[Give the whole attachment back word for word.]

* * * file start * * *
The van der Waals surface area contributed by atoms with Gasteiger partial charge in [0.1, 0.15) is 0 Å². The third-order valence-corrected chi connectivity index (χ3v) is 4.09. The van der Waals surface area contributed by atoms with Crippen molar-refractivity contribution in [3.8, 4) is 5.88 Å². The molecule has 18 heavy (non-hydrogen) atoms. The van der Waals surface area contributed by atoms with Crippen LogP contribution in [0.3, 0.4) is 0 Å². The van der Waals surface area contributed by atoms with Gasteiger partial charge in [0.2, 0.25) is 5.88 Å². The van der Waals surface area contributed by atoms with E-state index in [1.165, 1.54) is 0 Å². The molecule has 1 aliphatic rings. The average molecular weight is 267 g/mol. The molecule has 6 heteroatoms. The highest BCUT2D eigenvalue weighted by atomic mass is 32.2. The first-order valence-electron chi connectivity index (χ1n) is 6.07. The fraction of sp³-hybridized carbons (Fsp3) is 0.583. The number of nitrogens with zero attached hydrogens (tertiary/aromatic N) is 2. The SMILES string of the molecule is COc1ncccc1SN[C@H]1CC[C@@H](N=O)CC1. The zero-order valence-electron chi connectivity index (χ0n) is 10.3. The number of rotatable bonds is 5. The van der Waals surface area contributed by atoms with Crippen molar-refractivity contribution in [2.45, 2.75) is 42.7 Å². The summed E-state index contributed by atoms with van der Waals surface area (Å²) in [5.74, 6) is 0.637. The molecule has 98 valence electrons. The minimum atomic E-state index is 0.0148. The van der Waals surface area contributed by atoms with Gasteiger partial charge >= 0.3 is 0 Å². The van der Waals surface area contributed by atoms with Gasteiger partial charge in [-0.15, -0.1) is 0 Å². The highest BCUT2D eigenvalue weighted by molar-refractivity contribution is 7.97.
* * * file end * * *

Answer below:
The van der Waals surface area contributed by atoms with Gasteiger partial charge in [0.1, 0.15) is 0 Å². The third-order valence-corrected chi connectivity index (χ3v) is 4.09. The van der Waals surface area contributed by atoms with Crippen molar-refractivity contribution in [3.8, 4) is 5.88 Å². The molecule has 18 heavy (non-hydrogen) atoms. The van der Waals surface area contributed by atoms with Crippen LogP contribution in [0.3, 0.4) is 0 Å². The van der Waals surface area contributed by atoms with Gasteiger partial charge in [0.2, 0.25) is 5.88 Å². The van der Waals surface area contributed by atoms with E-state index in [1.165, 1.54) is 0 Å². The molecule has 1 aliphatic rings. The average molecular weight is 267 g/mol. The molecule has 6 heteroatoms. The highest BCUT2D eigenvalue weighted by atomic mass is 32.2. The first-order valence-electron chi connectivity index (χ1n) is 6.07. The fraction of sp³-hybridized carbons (Fsp3) is 0.583. The number of nitrogens with zero attached hydrogens (tertiary/aromatic N) is 2. The SMILES string of the molecule is COc1ncccc1SN[C@H]1CC[C@@H](N=O)CC1. The zero-order valence-electron chi connectivity index (χ0n) is 10.3. The number of rotatable bonds is 5. The van der Waals surface area contributed by atoms with Crippen molar-refractivity contribution in [2.45, 2.75) is 42.7 Å². The summed E-state index contributed by atoms with van der Waals surface area (Å²) in [5.74, 6) is 0.637. The molecule has 98 valence electrons. The minimum atomic E-state index is 0.0148. The van der Waals surface area contributed by atoms with Gasteiger partial charge >= 0.3 is 0 Å². The van der Waals surface area contributed by atoms with Gasteiger partial charge in [-0.15, -0.1) is 0 Å². The highest BCUT2D eigenvalue weighted by molar-refractivity contribution is 7.97.